Melbourne considers ditching F1 for IndyCar
Australian Grand Prix Corporation chief executive Andrew Westacott has confirmed it has discussed the idea of an IndyCar race with the government in the wake of the furore over quieter F1 engines.
The extreme option of severing ties with F1 and moving to IndyCar was floated by AGP chairman Ron Walker, also the head of the F1 Promoter’s Association, in the British paper The Independent.
Four-times F1 champion Sebastian Vettel also came out in the press decrying the quieter engines.
“It’s s..t,” Vettel slammed. “I was on the pit wall during the race, and it is quieter than in a bar! I think for the fans it is not good.”
Westacott confirmed to Speedcafe.com that the subject of possible options including the American-based IndyCar Series have been raised with the Victorian government.
Contract negotiations with Formula One Management (FOM) have struck several obstacles highlighted by the backlash amid the muted noise levels of the new-spec F1 1.6litre turbo engines.
There have also been concerns over F1 chief Bernie Ecclestone’s offer of a ‘watered down contract’ that compromised the future of V8 Supercars support races and associated entertainment.
It is understood Ecclestone’s motive is driven by flexibility in order to appoint more global partners and not be commercially restrained from local arrangements.
Westacott has confirmed the AGP is in constant discussions with FOM and its legal team in a bid to resolve concerns ahead of renewing another F1 contract for the Albert Park event.
“We’ve been working with F1 for 19 years and we want to have the biggest and best motorsport in the world,” Westacott told Speedcafe.com
“(But) we’ve got a situation here where the chemistry has changed.
“When F1 goes to those European circuits and they are no where near as loud or getting the emotion that the spectators can get from GP2 and GP3, the brand itself is going to be put to the test.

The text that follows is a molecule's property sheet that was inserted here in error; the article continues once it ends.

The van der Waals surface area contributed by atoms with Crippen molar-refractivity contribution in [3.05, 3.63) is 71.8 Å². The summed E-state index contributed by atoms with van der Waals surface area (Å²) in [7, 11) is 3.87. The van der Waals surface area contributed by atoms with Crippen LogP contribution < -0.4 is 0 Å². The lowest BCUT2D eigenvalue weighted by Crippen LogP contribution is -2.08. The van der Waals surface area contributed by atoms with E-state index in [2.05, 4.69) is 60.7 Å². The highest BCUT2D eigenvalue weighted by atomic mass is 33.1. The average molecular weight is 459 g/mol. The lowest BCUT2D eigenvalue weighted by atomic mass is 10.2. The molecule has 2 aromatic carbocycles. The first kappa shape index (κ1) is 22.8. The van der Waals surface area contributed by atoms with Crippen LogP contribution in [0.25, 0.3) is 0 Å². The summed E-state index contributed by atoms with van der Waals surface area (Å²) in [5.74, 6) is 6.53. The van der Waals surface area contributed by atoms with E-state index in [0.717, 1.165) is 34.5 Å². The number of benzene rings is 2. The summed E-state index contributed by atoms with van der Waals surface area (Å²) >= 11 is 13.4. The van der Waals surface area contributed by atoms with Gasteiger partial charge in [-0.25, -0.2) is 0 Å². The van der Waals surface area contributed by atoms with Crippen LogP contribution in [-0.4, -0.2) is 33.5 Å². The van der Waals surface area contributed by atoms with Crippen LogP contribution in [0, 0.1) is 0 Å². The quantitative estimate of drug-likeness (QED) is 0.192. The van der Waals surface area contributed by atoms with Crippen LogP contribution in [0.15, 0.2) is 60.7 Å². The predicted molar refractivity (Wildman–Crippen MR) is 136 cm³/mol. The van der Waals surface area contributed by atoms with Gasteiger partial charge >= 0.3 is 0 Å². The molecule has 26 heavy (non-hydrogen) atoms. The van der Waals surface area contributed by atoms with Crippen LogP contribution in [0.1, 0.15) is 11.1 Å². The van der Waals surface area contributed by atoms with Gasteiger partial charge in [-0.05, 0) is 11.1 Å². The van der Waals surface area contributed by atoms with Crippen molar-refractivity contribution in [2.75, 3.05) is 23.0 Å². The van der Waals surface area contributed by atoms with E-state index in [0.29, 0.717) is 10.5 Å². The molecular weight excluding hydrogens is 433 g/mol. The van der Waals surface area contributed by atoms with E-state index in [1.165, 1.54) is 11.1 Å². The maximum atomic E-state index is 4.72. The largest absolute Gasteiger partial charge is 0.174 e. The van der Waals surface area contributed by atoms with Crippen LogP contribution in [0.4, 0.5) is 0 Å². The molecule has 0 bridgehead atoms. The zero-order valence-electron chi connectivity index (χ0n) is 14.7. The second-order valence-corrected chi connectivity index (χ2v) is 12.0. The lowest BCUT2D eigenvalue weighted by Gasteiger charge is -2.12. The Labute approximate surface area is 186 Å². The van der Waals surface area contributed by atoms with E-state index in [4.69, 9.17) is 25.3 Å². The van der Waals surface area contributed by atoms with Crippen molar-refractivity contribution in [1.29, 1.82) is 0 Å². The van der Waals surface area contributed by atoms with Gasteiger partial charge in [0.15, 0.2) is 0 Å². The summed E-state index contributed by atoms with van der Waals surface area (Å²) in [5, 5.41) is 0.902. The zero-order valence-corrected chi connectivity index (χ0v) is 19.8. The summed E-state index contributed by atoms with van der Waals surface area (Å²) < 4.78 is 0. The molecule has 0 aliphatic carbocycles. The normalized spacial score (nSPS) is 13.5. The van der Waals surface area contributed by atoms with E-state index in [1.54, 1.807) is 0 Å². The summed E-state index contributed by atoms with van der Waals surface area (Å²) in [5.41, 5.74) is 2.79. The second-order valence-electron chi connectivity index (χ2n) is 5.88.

“We are in contract renegotiations and we’ve just got to make sure that we are getting the best product.
“It will probably be shown that the best product remains F1 but IndyCar is also a very, very good product out there in the world and it comes at a fraction of the cost.
“There is a degree of credibility from that point of view. “
“You go to an AC-DC concert and you expect it to be blaring out. You go to F1 and you expect it to be the most exciting hit on your senses and it wasn’t.”
Westacott confirmed the government has been briefed on possible options if F1 is lost to Melbourne.
“Generally yes,” he said over the subject of IndyCar being raised with the government.
“Every person who works in events, whether it be a major events company in Victoria or NSW, what we’ve got to do is compare and look at all the options.
“Adelaide has a race that is totally V8s, the Gold Coast used to have Indy and now it has V8s, Homebush has V8s, we’ve got F1.”
IndyCar races were held at Surfers Paradise from 1991 until 2008 with the annual cost to the Queensland government averaging just over $11million since the early 2000s, which is a fraction of what is spent in Victoria on F1.
Westcott says that FOM is beginning to realise the concerns raised by the AGP are valid.
“I think they are realising that there is a lot of fact to the position we are putting to them,” Westacott said.
“You can’t take one element of the chemistry away. It leaves an empty feeling with people (and) at the moment the indication is it is lacking without a higher level of decibels.
“I think the litmus test is going to be Monza, Spa, Hockenheim, Silverstone and Monaco and even this weekend in Malaysia.
“This is a complex issue and Ron makes very strong points and I’m firmly in line with those because it’s the right level.”
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